Saturday, February 19, 2011

Science Fiction - Connecting Gritty Live-Action and Animation Through Wall-E and Blade Runner

The article begins;

"Blade Runner is a dark, gritty science fiction film that “projects the nightmarish vision of the early twenty first century” (Bosnak 74). The city is dirty, overcrowded and chaotic due technology consuming society’s everyday lives. The film follows an ex-police officer Rick Deckard being forced out of retirement to hunt down and kill a group of escaped humanoid robots known as Replicants. It’s hard to imagine that such a horrific story would parallel Pixar’s animated film Wall-E in numerous ways. Scenery details, characterization and key symbolic items in both films correlate with one another. The difference in Wall-E and Blade Runner is in that they cross different genres, Wall-E with animation and Blade Runner with film noir (Doll and Faller 91). Naturally this cross produces different outcomes to particular situations, with Blade Runner obviously being far darker than Wall-E. Despite these differences, through looking at the science fiction genre and specific concepts and ideas within it, I am able to tie themes and situations in both films close together."

Arts Alliance screens sci-fi classic, ‘Blade Runner’

Hamlin, Pa. —

At 6 p.m. on Sunday, Feb. 20, the Wayne County Arts Alliance will present the 1982 cult classic “Blade Runner” as part of its Director’s Cut Sunday Night Cinema series.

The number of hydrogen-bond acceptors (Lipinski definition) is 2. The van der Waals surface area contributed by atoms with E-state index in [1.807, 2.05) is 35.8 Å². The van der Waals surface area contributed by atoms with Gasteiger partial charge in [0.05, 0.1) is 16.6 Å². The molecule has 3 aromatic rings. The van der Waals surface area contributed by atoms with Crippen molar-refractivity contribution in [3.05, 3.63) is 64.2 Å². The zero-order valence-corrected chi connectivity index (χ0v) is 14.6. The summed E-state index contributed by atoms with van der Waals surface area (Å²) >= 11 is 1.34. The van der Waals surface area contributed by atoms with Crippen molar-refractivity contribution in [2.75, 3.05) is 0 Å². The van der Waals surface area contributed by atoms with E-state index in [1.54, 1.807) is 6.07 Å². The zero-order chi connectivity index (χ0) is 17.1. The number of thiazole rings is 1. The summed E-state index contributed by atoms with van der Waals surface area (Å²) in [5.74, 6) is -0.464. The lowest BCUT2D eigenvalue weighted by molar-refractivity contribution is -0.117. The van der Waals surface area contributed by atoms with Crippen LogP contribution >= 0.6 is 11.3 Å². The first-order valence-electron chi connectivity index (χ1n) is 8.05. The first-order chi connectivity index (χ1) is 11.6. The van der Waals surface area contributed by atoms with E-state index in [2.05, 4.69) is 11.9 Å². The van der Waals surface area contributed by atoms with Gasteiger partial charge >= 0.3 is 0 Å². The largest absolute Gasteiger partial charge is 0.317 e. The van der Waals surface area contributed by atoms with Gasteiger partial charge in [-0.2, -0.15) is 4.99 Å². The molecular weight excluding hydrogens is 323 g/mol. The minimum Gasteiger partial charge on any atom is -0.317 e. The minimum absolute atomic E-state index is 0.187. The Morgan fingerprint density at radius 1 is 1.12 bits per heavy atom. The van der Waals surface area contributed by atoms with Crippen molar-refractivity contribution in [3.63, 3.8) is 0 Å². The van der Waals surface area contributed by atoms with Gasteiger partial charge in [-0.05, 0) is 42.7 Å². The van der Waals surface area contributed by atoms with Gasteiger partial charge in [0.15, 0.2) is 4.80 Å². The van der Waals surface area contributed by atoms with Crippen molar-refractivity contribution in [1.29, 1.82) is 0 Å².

A science fiction thriller set in 2019 in a dystopian Los Angeles, the movie is directed by Ridley Scott and stars a young Harrison Ford. Its plot revolves around a renegade band of genetically engineered robots that has returned to earth and is being hunted down by special police agents known as “blade runners.”

The film is considered a leading example of the neo noir genre. Ford plays a particularly talented blade runner who races around the high-tech but decaying streets of L. A. battling replicants, corporate power, the consequences of genetic engineering, and the implications of his own humanity. The cast also includes Rutger Hauer, Sean Young and Daryl Hannah.

The Arts Alliance will air the definitive version of the movie, modified and with additional scenes chosen by Scott, who also directed “Alien,” “Thelma & Louise,” “Gladiator,” and “Hannibal.”
The “Director’s Cut” series, which runs through March 6, provides a selection of films by top directors from around the world. Showings are at the Wayne County Chamber of Commerce, 32 Commercial Street in Honesdale. A donation of $5.00 per person is suggested, to help support the activities of the Arts Alliance.

The film will be preceded with a short introduction and followed by a discussion.
For more information, contact the Arts Alliance at (570)253-6850 or visit


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